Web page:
Croatians Will Be Able To Travel To The US Visa-free For Up To 90 Days From December 1
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  • Post published:02/10/2021
  • Post last modified:02/10/2021

Croatian nationals will no longer need a visa when entering the United States for business or tourism, announced United States Secretary of Homeland Security Alejandro Mayorkas on Tuesday.

The country has become the 40th member of the Visa Waiver Program (VWP) after passing a strict test on counterterrorism, law, immigration, document security, and border management, as well as having a very low rate of nonimmigrant visa refusals.

Taking part of this exclusive list of countries means that Croatian citizens can freely travel to the U.S. for stays of 90 days or less. 

Flag and view on Trogir from Cathedral of Saint Lawrence, Croatia
Flag and view on Trogir from Cathedral of Saint Lawrence, Croatia

Visitors still need to obtain an Electronic Travel Authorization (ESTA) approval prior to arriving in the country. 

“Today’s designation of Croatia as a new participant in the Visa Waiver Program is an important recognition of our countries’ shared economic and security interests… and I look forward to our continued close cooperation on key priorities,” said Mayorkas.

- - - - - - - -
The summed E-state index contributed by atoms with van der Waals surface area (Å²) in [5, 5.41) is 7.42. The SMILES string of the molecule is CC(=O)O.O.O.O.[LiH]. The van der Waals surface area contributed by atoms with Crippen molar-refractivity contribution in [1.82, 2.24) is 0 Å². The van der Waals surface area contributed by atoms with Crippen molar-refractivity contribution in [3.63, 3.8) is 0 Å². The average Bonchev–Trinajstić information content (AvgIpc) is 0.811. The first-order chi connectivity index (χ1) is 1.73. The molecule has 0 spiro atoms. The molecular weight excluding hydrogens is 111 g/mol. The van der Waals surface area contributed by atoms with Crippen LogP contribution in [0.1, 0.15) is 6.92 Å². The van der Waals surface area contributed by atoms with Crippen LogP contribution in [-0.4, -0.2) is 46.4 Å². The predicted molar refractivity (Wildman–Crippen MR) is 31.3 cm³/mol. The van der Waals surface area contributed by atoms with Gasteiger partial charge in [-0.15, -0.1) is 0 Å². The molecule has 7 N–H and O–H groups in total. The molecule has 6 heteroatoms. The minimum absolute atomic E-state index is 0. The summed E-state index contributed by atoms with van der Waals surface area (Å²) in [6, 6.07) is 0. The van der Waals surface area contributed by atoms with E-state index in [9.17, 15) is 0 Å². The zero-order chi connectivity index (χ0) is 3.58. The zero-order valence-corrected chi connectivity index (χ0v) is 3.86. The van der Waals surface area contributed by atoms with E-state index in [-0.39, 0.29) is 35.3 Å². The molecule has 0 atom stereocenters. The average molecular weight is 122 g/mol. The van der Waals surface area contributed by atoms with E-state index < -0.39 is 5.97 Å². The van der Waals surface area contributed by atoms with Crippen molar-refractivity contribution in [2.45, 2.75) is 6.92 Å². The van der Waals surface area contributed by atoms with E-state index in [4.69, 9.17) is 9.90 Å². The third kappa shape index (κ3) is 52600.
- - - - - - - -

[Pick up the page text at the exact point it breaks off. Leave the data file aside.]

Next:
Croatian President Andrej Plenković celebrated the decision since he considers it will help to further strengthen ties between the two nations. 

Croatia was officially nominated for the VWP by US Secretary of State Antony Blinken in early August. By then, he mentioned that the WVP criterion is one of the most rigorous the U.S has and that many countries aspire to join the visa-free policy but they find it difficult to overcome its demands.

traveler at the us airport

As a result, only 40 countries worldwide have managed to complete the process. 

With the exception of Bulgaria, Romania, and Cyprus, VWP now includes all EU member states, as well as Australia, Brunei, Chile, Iceland, Norway, the United Kingdom, Japan, South Korea, Monaco, New Zealand, Switzerland, Singapore, and Taiwan.

Membership in the regime is evaluated every two years and countries can lose their status as happened to Argentina in 2002, and Uruguay in 2003, as registered by the U.S. Congress.

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